Q. How can we prove in our application that we plan to meet the 80-100% GHG emissions reduction target in our projects? It can be difficult to predict in advance exactly what the GHG reductions will be in any particular retrofit, no matter the measures taken.
A. As described in the Applicants’ Guide, projects must demonstrate the use of a whole-building energy analysis (modelling) approach to identify the retrofit measures, as well as plan to collect one year of pre- and post-retrofit performance data of key energy metrics. In the proposal form, applicants must describe their project performance target, provide some detail of the deep energy retrofit measures to be taken, and explain how their project aligns to the selection criteria. The energy model does not need to be submitted with the application, though the GHG spreadsheet included in the Proposal Package is required to be completed and submitted with the application.
Q. Is there a specific type of energy model required?
A. GNPP does not specify which modeling software must be used. The modeling software must be capable of calculating annual energy use using hourly analysis.
Q. Is a mixed-rate (market-rate and below-market-rate) development eligible?
A. Under the Demonstration call, only the portion of the development that aligns to the Community Housing definition given in the Applicants’ Guide would be eligible.
Q. Is a mixed use (commercial/residential) development eligible?
A. Under the Demonstration call, only the residential portion of the development that aligns to the eligible housing archetypes given in the Applicants’ Guide would be eligible.
Example 1: A mixed-use multi-unit residential building has 120 residential units. It would be eligible to apply for GNPP funding related to the residential portion of the retrofit.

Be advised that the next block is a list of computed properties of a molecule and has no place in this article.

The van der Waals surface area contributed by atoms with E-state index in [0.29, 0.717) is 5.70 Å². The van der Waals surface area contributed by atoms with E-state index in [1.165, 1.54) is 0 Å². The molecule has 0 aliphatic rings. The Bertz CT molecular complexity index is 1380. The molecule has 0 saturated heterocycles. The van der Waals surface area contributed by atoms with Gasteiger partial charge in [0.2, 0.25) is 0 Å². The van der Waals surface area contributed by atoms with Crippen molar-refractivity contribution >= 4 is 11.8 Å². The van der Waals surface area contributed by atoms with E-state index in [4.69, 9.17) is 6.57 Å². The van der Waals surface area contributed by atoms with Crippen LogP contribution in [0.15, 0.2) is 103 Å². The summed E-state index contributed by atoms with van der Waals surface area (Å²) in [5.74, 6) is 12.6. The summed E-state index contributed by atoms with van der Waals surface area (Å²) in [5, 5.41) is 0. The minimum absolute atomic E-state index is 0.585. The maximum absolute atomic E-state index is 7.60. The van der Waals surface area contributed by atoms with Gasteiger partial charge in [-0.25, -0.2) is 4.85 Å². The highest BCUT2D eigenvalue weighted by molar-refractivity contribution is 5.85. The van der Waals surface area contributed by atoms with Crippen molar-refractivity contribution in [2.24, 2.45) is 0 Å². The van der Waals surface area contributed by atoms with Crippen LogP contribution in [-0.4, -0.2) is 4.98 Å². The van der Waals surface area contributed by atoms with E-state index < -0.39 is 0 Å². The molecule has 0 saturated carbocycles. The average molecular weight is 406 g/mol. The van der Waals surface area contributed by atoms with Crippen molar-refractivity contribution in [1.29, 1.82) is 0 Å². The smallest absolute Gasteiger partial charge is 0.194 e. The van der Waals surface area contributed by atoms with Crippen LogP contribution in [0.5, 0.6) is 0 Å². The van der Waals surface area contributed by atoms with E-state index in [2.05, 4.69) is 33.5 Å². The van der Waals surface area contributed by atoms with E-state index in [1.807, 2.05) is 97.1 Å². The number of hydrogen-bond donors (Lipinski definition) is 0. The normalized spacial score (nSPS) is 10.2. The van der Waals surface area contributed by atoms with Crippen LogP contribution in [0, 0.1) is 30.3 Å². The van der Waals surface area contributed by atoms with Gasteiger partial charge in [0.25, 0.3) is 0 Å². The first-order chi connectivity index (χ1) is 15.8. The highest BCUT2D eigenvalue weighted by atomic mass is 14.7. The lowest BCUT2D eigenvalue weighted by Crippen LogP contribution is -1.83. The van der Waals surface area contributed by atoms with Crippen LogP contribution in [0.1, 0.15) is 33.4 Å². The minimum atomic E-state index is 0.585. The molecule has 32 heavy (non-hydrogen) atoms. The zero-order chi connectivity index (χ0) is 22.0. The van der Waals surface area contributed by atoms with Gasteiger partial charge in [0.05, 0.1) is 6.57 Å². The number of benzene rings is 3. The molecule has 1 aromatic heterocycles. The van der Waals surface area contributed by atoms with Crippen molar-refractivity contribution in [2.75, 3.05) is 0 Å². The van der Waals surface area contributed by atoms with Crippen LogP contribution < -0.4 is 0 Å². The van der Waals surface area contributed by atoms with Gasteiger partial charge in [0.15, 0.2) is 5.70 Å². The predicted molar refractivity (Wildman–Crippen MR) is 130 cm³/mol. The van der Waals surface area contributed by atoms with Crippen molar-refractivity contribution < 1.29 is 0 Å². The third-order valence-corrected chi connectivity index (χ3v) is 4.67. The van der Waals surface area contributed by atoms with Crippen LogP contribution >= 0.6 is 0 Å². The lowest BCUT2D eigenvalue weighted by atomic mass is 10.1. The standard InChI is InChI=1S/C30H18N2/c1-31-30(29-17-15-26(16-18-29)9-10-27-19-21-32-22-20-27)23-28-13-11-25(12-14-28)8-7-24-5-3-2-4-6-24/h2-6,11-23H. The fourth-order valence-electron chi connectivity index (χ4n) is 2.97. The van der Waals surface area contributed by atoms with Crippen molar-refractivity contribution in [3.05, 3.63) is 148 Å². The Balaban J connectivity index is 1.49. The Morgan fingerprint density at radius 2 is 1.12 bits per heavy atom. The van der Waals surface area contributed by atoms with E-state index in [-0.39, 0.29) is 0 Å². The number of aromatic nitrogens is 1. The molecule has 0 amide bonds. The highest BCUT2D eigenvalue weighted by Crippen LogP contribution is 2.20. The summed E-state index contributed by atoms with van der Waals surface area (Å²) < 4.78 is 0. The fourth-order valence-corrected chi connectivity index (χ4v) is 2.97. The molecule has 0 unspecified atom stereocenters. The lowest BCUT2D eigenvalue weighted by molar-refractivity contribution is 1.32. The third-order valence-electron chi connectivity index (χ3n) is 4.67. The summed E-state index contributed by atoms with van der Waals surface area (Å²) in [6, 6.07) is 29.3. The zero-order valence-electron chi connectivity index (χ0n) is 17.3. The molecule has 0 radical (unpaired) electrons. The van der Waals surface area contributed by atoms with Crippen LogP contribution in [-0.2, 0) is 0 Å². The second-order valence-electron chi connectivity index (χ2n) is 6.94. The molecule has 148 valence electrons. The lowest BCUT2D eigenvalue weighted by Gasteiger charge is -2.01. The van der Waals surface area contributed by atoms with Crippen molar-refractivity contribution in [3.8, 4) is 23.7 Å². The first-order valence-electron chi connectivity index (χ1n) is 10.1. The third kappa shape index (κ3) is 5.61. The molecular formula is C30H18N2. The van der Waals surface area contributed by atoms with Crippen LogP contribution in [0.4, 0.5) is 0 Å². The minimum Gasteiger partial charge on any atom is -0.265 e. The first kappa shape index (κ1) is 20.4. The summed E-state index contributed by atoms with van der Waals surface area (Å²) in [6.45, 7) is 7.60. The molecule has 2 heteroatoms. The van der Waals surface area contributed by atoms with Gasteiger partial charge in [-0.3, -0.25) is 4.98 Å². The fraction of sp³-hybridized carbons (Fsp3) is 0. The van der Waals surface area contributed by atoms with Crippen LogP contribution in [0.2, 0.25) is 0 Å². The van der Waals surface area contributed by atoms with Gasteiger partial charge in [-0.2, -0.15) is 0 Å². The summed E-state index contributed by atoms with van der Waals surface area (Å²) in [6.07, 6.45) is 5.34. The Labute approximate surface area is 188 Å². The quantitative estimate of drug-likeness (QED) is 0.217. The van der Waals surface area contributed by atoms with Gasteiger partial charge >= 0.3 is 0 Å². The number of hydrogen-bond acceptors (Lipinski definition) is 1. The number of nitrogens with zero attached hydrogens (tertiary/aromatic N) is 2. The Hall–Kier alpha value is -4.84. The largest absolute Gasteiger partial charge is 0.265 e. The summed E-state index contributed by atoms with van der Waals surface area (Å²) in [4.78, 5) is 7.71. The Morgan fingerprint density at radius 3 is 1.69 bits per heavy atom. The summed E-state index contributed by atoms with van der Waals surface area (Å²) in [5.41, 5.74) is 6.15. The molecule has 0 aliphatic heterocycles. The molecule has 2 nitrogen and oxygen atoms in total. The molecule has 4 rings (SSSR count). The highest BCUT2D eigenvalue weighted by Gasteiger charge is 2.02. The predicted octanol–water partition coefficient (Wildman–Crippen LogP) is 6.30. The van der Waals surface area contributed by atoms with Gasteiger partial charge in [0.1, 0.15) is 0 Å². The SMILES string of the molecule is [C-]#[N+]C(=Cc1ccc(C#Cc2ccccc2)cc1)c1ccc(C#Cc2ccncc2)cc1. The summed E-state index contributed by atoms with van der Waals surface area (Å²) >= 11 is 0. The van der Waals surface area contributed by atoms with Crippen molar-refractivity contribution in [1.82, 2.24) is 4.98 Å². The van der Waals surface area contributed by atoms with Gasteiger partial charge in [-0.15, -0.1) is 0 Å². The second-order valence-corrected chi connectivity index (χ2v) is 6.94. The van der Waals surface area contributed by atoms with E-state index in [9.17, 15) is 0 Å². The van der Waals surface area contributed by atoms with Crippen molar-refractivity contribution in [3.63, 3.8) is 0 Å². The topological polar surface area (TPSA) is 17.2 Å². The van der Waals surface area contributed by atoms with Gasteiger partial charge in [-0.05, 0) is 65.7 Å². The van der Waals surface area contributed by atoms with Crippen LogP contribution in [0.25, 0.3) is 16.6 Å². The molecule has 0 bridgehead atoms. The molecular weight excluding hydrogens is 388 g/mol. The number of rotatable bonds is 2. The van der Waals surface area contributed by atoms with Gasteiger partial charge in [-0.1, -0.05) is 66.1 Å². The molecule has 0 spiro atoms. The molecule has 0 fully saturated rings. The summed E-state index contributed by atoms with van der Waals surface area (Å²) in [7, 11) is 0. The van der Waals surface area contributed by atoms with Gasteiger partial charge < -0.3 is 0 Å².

Example 2: A mixed-use multi-unit residential building has 95 residential units and 10 commercial units. It would be ineligible for funding since the residential portion of the building does not meet the 100-unit minimum threshold for GNPP.
Q. Can multiple housing providers aggregate homes or housing units across their portfolios under a joint application to meet the 100-unit target?
A. No. For a project to be considered for funding, all housing units to be retrofitted under the Demonstration project must be owned and operated by a single housing provider entity. The project must lead to a single Contribution Agreement, to be signed with the one owner of all the project assets.
Q. What is the total funding available for this call and per project?
A. As mentioned on the GNPP webpage, NRCan aims to support up to six projects under the Demonstration call. As per the Applicants’ Guide, the maximum contribution per project is $10M and the minimum is $1,000,000.
Q. Is preference given to applicants that have secured additional funding or are organizations equally competitive regardless of the program contribution amount or percentage asked?
A. As mentioned on the GNPP webpage, under the Demonstration call, additional points will be awarded during evaluation for applications that leverage additional funding, as well as those where the additional funding has a greater proportion of cash vs in-kind.
Q. How should an applicant decide which housing archetype(s) to target?
A. It is solely at the applicant’s discretion to decide which housing archetype(s) to target. More details about eligible housing archetypes under this call can be found in the Applicants’ Guide. We suggest reviewing the Applicants’ Guide and Proposal Form.
Q. Will the program be having individual meetings with applicants?
A. To maintain fairness to all applicants, the program does not hold calls with individual organizations about specific projects during the project call period. Any questions can instead be directed to the program mailbox: firstname.lastname@example.org.